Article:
Al's professional career as an artist spans more than 50 years. In 1968, he earned the position of staff artist for the executive staff, National Aeronautics and Space Administration (NASA), Redstone Arsenal, Huntsville, Alabama. In this position, along with handpicked NASA artists, Al illustrated proposed space hardware for such farsighted programs as the "Lunar Mission," "Space Shuttle," "Space Station", and the "Mars Landing Mission." These artistic works were submitted to congress by vice-president Agnew in support of NASA's Program Development Programs. Artistic illustrations from the programs appeared worldwide in various books, magazines, newspapers, and during NASA's televised Apollo Lunar program (Man on the Moon Mission), 1969. Al was one of three artists selected to implement the first 3D exhibits and other visuals in NASA's original Space Science Museum; constructed to display the "Lunar Landing Craft," "Moon Rock," and a variety of space gear from the historic Lunar Mission program. Following tenures with other government and corporate concerns, 1972 -- 1982, Al formed and operated marketing communications and advertising agencies for 15 years in Greenville, South Carolina, and Augusta, Georgia. The agencies' impressive list of clientele included leading national and international corporations such as Phillips Fibers; Fluor Daniel International; Sud Chemie; Dana Corporation; Rieter Corporation; Robert Bosch; Litchfield, Inc.; Bausch & Lomb; The Cliffs at Glassy Golf Resort; Public Broadcasting (PBS); University of South Carolina; Duke Power Company; Symtech Systems and Technology, Inc.; and The DeMint Marketing Group, Inc.; among others.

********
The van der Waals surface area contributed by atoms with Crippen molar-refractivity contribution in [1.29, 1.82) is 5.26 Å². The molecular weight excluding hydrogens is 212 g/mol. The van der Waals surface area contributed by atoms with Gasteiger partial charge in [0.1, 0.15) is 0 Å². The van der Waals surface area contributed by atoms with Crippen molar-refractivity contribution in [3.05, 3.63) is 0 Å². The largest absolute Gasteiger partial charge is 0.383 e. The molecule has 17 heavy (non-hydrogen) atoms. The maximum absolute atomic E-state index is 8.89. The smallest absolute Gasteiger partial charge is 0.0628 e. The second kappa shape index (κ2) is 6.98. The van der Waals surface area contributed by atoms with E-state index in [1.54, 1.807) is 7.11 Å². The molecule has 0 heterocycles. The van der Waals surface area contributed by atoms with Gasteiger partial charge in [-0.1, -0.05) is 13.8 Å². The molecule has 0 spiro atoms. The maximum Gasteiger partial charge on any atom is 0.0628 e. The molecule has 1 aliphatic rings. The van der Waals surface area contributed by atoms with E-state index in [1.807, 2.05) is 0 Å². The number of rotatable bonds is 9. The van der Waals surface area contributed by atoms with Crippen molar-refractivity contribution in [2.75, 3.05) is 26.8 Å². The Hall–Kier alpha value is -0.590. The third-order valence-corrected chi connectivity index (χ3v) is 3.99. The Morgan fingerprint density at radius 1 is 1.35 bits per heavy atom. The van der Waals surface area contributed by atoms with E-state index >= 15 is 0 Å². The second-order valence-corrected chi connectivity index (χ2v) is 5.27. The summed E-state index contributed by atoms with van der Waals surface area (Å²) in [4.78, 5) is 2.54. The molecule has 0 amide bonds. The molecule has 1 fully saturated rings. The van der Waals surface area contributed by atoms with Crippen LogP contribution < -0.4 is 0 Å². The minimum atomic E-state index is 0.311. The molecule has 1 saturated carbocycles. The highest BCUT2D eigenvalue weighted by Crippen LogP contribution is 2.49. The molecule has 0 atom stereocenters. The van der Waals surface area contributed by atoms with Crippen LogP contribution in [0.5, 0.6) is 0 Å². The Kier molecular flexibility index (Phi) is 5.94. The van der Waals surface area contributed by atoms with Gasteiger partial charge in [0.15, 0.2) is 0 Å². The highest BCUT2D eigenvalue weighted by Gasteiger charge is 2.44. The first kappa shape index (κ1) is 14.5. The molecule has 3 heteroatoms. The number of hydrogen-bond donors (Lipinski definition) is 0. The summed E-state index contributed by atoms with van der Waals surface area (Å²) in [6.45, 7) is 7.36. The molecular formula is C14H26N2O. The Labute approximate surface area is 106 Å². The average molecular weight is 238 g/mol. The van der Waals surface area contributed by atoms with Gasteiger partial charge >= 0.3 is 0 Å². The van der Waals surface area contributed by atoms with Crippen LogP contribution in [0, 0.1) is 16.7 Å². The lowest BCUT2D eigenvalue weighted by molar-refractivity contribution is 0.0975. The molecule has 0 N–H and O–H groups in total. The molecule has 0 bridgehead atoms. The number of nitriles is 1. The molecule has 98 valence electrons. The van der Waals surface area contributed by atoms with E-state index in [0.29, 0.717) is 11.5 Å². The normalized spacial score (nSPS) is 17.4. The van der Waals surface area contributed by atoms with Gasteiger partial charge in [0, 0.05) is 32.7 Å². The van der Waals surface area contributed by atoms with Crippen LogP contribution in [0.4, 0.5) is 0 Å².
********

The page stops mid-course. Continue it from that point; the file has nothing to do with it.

In 1979, Al was commissioned by the Messianic Center Museum, Chattanooga, Tennessee, to design and implement three  large biblical dioramas and assist with display of photographic visuals depicting the history of Judaism beginning 1,500 B.C. - "The Land, The People, and The Book," and the "Holocaust" of W.W. II. One of his many painting commissions over the years includes four large landscapes (4 1/2 ft. x 6 1/2 ft.) for the newly constructed (1989) Duke Power facility in Greenville, South Carolina.

Albert Lee is past president of the Greenville Artists Guild, Greenville, SC; a former member, board of directors, Greenville County Museum of Art, Greenville, SC; Greater Greenville and Greater Spartanburg Chambers of Commerce in South Carolina; Better Business Bureau of the Foothills. SC; Greater United Way Community Awareness Committee, Greenville, SC; Metropolitan Arts Council (MAC PAC), Greenville, SC; Sertoma International; Executive Association of Greenville, SC; Round Towner's Volunteer Group, Greenville, SC; Civic Arts League, Chattanooga, TN; Tennessee Artists Association; Board of Directors, Augusta Care Pregnancy Center, Augusta, GA; "Who's Who Registry of Global Business Leaders" (1993-97); Kiwanis Club, Augusta, GA; The Greater Augusta Advertising Club, Augusta, GA; Augusta State University Faculty Club; International Who's Who of Entrepreneurs; Huntsville Art League and Huntsville Museum of Art, Huntsville, AL; St. Louis, MO, Symphony Volunteer Association; Air Force Artists Program, managed by Secretary of the Air Force.